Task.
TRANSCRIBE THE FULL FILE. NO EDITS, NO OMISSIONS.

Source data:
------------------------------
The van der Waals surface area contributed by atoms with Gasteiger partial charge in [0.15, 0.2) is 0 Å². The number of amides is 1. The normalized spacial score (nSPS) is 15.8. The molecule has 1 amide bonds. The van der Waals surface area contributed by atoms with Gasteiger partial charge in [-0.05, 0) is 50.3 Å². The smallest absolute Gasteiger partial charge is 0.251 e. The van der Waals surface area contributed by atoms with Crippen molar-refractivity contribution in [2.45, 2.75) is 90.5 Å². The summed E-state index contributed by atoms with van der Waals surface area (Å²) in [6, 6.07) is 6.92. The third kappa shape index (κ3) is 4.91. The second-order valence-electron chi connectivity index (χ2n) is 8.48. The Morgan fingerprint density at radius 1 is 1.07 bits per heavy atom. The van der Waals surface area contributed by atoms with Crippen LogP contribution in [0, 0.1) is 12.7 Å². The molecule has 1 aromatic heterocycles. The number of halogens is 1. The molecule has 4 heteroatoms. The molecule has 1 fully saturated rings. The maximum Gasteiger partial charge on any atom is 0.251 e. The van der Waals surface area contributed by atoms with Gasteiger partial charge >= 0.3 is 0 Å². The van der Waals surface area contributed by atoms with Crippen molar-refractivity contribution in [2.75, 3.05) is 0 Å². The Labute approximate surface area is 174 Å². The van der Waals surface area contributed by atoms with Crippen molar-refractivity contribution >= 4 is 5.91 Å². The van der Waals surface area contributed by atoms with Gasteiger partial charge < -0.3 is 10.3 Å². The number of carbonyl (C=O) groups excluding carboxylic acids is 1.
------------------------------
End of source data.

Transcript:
The van der Waals surface area contributed by atoms with Gasteiger partial charge in [0.15, 0.2) is 0 Å². The number of amides is 1. The normalized spacial score (nSPS) is 15.8. The molecule has 1 amide bonds. The van der Waals surface area contributed by atoms with Gasteiger partial charge in [-0.05, 0) is 50.3 Å². The smallest absolute Gasteiger partial charge is 0.251 e. The van der Waals surface area contributed by atoms with Crippen molar-refractivity contribution in [2.45, 2.75) is 90.5 Å². The summed E-state index contributed by atoms with van der Waals surface area (Å²) in [6, 6.07) is 6.92. The third kappa shape index (κ3) is 4.91. The second-order valence-electron chi connectivity index (χ2n) is 8.48. The Morgan fingerprint density at radius 1 is 1.07 bits per heavy atom. The van der Waals surface area contributed by atoms with Crippen LogP contribution in [0, 0.1) is 12.7 Å². The molecule has 1 aromatic heterocycles. The number of halogens is 1. The molecule has 4 heteroatoms. The molecule has 1 fully saturated rings. The maximum Gasteiger partial charge on any atom is 0.251 e. The van der Waals surface area contributed by atoms with Gasteiger partial charge >= 0.3 is 0 Å². The van der Waals surface area contributed by atoms with Crippen molar-refractivity contribution in [2.75, 3.05) is 0 Å². The Labute approximate surface area is 174 Å². The van der Waals surface area contributed by atoms with Crippen molar-refractivity contribution >= 4 is 5.91 Å². The van der Waals surface area contributed by atoms with Gasteiger partial charge < -0.3 is 10.3 Å². The number of carbonyl (C=O) groups excluding carboxylic acids is 1.